SUN1 and SUN2 play critical but partially redundant roles in anchoring nuclei in skeletal muscle cells in mice.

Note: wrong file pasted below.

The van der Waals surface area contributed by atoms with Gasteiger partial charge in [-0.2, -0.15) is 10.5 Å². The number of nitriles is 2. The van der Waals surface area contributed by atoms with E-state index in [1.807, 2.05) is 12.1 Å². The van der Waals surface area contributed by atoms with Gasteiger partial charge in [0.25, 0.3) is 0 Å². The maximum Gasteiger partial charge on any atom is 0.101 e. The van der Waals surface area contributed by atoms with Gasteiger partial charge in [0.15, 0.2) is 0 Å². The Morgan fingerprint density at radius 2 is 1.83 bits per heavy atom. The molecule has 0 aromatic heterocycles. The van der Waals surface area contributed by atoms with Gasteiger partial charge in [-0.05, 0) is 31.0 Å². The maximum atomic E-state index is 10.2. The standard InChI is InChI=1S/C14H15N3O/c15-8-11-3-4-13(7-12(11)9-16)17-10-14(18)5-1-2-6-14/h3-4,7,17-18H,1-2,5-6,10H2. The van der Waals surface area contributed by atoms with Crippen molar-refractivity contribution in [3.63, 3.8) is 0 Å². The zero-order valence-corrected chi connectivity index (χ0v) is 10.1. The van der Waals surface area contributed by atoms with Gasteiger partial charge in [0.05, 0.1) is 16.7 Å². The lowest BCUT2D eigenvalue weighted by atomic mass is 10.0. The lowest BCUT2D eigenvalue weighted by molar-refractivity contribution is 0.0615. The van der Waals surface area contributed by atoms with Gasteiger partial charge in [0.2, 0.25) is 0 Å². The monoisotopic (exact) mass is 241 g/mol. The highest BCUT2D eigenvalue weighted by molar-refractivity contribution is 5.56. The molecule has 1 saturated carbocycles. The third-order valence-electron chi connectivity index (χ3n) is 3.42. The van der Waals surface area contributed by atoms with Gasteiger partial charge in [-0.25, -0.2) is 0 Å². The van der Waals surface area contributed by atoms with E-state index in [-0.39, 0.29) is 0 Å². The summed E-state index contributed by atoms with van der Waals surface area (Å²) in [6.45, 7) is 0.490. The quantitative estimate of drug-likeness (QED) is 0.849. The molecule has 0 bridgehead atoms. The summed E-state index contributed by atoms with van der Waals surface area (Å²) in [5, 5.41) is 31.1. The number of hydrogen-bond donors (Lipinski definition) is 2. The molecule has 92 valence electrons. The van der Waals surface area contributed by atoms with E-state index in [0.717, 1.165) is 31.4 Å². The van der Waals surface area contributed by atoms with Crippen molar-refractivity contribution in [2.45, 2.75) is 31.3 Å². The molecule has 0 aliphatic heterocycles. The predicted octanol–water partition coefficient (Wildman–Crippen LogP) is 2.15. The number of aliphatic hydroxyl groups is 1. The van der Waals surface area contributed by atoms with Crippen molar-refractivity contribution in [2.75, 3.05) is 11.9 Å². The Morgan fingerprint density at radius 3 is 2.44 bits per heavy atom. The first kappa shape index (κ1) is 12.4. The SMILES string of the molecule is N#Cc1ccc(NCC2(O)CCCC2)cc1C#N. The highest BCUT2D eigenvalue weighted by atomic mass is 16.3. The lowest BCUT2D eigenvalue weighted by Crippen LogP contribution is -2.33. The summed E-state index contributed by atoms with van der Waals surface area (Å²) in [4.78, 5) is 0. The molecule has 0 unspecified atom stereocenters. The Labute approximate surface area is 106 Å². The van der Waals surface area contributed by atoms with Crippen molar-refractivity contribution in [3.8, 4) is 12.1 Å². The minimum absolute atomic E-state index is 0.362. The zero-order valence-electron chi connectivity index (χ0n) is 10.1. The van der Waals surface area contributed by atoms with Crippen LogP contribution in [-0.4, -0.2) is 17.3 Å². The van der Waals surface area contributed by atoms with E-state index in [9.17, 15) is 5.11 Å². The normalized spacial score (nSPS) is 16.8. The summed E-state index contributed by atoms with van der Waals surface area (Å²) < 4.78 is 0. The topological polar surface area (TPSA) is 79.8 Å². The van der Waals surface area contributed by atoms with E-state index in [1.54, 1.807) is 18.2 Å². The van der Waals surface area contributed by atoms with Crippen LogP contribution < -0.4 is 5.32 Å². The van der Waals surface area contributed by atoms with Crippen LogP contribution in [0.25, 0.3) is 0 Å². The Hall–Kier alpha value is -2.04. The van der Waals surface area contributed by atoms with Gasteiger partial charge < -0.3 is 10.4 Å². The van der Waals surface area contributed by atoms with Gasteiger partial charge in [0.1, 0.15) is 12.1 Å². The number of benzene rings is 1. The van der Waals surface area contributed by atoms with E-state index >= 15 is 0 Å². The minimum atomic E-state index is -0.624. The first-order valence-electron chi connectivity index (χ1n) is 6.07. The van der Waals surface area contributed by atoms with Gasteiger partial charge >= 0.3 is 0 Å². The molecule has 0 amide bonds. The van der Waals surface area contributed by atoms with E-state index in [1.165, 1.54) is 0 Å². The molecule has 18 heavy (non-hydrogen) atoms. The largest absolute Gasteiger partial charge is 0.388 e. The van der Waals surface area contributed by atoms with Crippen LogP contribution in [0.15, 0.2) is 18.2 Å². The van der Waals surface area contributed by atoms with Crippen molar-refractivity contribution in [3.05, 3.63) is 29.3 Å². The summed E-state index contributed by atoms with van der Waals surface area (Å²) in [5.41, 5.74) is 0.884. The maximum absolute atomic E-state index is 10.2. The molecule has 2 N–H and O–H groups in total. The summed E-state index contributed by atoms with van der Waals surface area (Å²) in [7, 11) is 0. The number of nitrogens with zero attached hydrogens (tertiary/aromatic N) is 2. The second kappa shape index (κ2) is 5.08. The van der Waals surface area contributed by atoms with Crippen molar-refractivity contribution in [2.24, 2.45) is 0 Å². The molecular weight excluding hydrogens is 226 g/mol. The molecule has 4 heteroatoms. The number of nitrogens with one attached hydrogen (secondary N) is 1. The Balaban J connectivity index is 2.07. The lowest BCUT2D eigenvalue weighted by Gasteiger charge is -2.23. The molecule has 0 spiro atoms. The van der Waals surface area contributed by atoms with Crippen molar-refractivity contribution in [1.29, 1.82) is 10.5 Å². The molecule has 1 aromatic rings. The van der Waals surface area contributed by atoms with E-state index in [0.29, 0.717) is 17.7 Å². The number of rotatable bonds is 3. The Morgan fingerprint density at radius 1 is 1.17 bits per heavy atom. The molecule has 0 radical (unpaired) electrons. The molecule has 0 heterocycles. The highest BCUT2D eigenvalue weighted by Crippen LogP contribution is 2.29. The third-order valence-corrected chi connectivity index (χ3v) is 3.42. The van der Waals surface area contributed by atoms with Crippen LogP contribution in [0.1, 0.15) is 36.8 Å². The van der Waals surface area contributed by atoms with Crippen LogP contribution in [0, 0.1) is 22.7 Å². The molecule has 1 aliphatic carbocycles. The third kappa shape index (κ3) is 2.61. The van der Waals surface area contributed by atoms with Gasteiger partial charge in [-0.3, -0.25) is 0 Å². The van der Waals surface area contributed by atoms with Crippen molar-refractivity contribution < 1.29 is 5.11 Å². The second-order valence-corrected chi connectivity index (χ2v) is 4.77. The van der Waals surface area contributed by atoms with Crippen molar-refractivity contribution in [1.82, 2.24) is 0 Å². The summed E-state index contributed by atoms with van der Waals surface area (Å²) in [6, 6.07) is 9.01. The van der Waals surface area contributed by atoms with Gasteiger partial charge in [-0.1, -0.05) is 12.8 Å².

How the nuclei in mammalian skeletal muscle fibers properly position themselves relative to the cell body is an interesting and important cell biology question. In the syncytial skeletal muscle cells, more than 100 nuclei are evenly distributed at the periphery of each cell, with 3-8 nuclei anchored beneath the neuromuscular junction (NMJ). Our previous studies revealed that the KASH domain-containing Syne-1/Nesprin-1 protein plays an essential role in anchoring both synaptic and nonsynaptic myonuclei in mice. SUN domain-containing proteins (SUN proteins) have been shown to interact with KASH domain-containing proteins (KASH proteins) at the nuclear envelope (NE), but their roles in nuclear positioning in mice are unknown. Here we show that the synaptic nuclear anchorage is partially perturbed in Sun1, but not in Sun2, knockout mice. Disruption of 3 or all 4 Sun1/2 wild-type alleles revealed a gene dosage effect on synaptic nuclear anchorage. The organization of nonsynaptic nuclei is disrupted in Sun1/2 double-knockout (DKO) mice as well. We further show that the localization of Syne-1 to the NE of muscle cells is disrupted in Sun1/2 DKO mice. These results clearly indicate that SUN1 and SUN2 function critically in skeletal muscle cells for Syne-1 localization at the NE, which is essential for proper myonuclear positioning.
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